25 March, 2010

Letting Go

I have written several times of the emotional expenditures involved with saying goodbye to the attachments of my old life and creating a [relatively] blank canvas for my new one. This point was very painfully and articulately driven home earlier this week.
I went out of town this weekend to visit my grandfather in Kentucky, and to meet my parents who were there to help a friend box up her deceased husband's clothes. All things considered, it was a nice trip. I was able to take a lot of walks around the town where I spent the earliest years of my childhood. And that gave me a lot of time to do a lot of thinking. I started thinking about Charlie, my canine companion of 11 years, and my best friend in the world. I started wondering if anything I was doing with his diet, his skincare, his supplements was helping to make him feel better. I started thinking the thought that had been nagging at me for weeks, but to which I was too mortified to give conscious thought: Am I being selfish by hanging on to Charlie when he might be much more grateful to be released? The thought, of course, filled me with varying flavors of guilt, heavy sadness, and a heartache like I scarcely remember ever feeling. And that was just thinking about it..
When I returned home on Sunday night, greeted by my ever faithful Charlie at the door, I realized something that I hadn't fully noticed when being in the house full time: The house smelled very strongly of 'sick dog'. The odor hit me like a thrust from a prize fighter. I knew what was coming next. But, I still wasn't ready to admit it.
The next day, I forced myself to really consider Charlie. I wanted to try to put myself in his skin, and think about how I would want to be cared for by my companion. I could almost hear him telling me that he was only still hanging around because he knew how much I needed him. He didn't want to let me down. He was afraid to leave me. I knew he'd been miserable for some time, and even though I tried to tell myself that he was showing little signs of improvement - a slight patch of hair was starting to regrow; he was falling down not quite as many times as he has been - I knew that his eyes had been telling me what I didn't want to know. There'd been no joy in his eyes for months. When I looked at him, I only saw an exhausted determination to keep trying to make it through the day.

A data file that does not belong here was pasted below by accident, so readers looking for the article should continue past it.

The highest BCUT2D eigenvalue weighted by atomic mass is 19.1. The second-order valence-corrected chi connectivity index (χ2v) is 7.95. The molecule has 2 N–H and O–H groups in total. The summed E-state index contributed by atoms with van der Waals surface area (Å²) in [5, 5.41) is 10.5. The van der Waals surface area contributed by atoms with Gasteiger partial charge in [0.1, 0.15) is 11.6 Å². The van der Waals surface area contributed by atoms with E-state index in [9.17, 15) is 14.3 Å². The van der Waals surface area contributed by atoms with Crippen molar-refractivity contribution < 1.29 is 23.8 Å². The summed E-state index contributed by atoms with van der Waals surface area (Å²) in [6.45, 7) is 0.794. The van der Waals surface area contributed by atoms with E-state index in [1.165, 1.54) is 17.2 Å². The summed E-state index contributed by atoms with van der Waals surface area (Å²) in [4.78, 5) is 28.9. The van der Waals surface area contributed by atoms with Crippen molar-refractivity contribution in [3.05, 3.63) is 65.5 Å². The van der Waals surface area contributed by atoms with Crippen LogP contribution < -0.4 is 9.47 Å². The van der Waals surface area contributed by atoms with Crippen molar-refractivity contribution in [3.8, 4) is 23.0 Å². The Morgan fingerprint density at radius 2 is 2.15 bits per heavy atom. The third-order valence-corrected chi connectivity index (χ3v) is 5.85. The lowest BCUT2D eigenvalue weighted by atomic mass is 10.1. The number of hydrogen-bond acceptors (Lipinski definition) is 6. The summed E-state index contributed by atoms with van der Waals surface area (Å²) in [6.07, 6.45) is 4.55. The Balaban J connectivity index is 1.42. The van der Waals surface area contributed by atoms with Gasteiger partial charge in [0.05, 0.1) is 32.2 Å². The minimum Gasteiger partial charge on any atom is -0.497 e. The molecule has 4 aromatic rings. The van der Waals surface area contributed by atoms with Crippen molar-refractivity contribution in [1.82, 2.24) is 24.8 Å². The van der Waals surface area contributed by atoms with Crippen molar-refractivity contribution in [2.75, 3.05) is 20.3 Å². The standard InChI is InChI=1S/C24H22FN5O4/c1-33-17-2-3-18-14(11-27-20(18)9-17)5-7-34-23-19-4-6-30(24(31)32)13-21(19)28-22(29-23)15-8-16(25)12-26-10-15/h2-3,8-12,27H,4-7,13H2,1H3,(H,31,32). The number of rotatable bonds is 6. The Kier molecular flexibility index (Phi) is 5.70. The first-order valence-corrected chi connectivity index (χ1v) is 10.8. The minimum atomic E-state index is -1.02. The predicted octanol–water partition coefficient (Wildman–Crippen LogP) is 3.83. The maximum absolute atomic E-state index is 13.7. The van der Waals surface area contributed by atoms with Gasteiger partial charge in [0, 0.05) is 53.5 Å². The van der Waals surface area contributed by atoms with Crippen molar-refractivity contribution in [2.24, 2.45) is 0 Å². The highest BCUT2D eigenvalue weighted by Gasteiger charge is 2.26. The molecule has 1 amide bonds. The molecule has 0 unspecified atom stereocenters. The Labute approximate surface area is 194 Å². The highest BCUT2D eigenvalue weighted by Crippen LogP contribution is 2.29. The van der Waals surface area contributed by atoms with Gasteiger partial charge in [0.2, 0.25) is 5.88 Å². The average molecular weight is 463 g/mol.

I had my answer. I had a silent exchange with Charlie, and I could swear that I saw relief in his eyes..
I called my parents to ask for their thoughts on the subject. Would they think I was a monster if I helped Charlie to find the peace I finally knew he needed?
They were wonderful and supportive.
I asked my sister the same thing. She said she was surprised I hadn't made the decision a while ago. She was totally understanding and a great pillar of support.
I asked my mother to make an appointment for us that same day.
So, on Monday, the whole family (mom, dad, sister, and me) all went to the veterinary office with Charlie. I asked mom to make him some bacon. I asked sister to bring him a banana. I shared some buttery toast with him before we left. He rode in my lap all the way there.
Charlie has never been a big fan of visits to the vet. He doesn't get crazy, but he's usually pretty tense and cautious when we have to go. This time he was cool as a cucumber ... which was surprising all the more, since his family was surrounding him with tearful attention like he'd never experienced. At first I thought he must think we are all crazy to be so sad. After all, he was receiving love, attention, and bacon from the people who love him. But, I think he just knew why he was there, and was ready to say goodbye.
He was tranquilized first, which was hard enough. And then we all gathered round him as he was given the injection that would stop his heart and give him the peace I knew he'd been wanting for so long. He didn't look scared. I stayed at his head and kept looking in his eyes so that I would be the last thing he would see, and he would know that he was safe. Then, his eyes rolled back, and it was over.
I think this was the most difficult thing I've ever had to do. I have cried and moaned and wailed in the deepest, most gutteral tones of unadulterated grief. But, I have been supported by my family and friends. My sister, especially, has been a great help to me.
And, it's also fortuitous that the yard sale I'd already planned is this Saturday, so I have had lots of distractions in getting ready for that. Clearing out the house, and seeing it look less like a home is actually a great comfort to me right now. The hardest moments for me are when I come into the house, and he's not here to greet me. Eleven years of having him at the door when I enter it ... it feels very lonely to be without that.
So, it must really be time for me to learn the lesson of Letting Go. It's a bitch of a lesson, but I'm trying to handle it with as much grace as I can. And with that, and a little help from my friends [and family], I know I'll find my way.

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